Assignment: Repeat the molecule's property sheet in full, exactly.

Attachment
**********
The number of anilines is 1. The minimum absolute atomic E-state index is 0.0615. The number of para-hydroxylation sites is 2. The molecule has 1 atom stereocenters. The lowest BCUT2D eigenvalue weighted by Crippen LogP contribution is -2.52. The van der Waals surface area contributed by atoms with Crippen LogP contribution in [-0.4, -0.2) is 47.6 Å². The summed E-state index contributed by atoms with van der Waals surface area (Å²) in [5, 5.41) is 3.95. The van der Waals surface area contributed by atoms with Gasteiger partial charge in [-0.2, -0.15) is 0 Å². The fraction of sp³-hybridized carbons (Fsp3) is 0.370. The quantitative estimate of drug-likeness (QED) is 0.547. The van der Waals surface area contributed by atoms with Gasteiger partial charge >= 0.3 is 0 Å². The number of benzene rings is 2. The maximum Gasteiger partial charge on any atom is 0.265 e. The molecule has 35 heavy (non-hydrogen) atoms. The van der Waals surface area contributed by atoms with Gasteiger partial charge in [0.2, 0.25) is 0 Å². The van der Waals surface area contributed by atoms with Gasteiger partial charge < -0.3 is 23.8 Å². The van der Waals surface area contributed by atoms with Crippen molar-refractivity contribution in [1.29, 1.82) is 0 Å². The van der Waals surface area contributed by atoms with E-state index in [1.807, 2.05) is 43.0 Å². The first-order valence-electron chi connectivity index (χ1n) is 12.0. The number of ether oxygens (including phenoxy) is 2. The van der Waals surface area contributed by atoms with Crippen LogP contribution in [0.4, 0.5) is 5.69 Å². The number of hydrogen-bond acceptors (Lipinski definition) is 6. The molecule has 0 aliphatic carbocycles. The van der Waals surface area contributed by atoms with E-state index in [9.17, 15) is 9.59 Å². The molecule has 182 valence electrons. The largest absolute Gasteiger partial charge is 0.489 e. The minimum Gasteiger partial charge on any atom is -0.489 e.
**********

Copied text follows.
The number of anilines is 1. The minimum absolute atomic E-state index is 0.0615. The number of para-hydroxylation sites is 2. The molecule has 1 atom stereocenters. The lowest BCUT2D eigenvalue weighted by Crippen LogP contribution is -2.52. The van der Waals surface area contributed by atoms with Crippen LogP contribution in [-0.4, -0.2) is 47.6 Å². The summed E-state index contributed by atoms with van der Waals surface area (Å²) in [5, 5.41) is 3.95. The van der Waals surface area contributed by atoms with Gasteiger partial charge in [-0.2, -0.15) is 0 Å². The fraction of sp³-hybridized carbons (Fsp3) is 0.370. The quantitative estimate of drug-likeness (QED) is 0.547. The van der Waals surface area contributed by atoms with Gasteiger partial charge >= 0.3 is 0 Å². The number of benzene rings is 2. The maximum Gasteiger partial charge on any atom is 0.265 e. The molecule has 35 heavy (non-hydrogen) atoms. The van der Waals surface area contributed by atoms with Gasteiger partial charge in [0.2, 0.25) is 0 Å². The van der Waals surface area contributed by atoms with Gasteiger partial charge < -0.3 is 23.8 Å². The van der Waals surface area contributed by atoms with Crippen molar-refractivity contribution in [1.29, 1.82) is 0 Å². The van der Waals surface area contributed by atoms with E-state index in [1.807, 2.05) is 43.0 Å². The first-order valence-electron chi connectivity index (χ1n) is 12.0. The number of ether oxygens (including phenoxy) is 2. The van der Waals surface area contributed by atoms with Crippen LogP contribution in [0.4, 0.5) is 5.69 Å². The number of hydrogen-bond acceptors (Lipinski definition) is 6. The molecule has 0 aliphatic carbocycles. The van der Waals surface area contributed by atoms with E-state index in [9.17, 15) is 9.59 Å². The molecule has 182 valence electrons. The largest absolute Gasteiger partial charge is 0.489 e. The minimum Gasteiger partial charge on any atom is -0.489 e.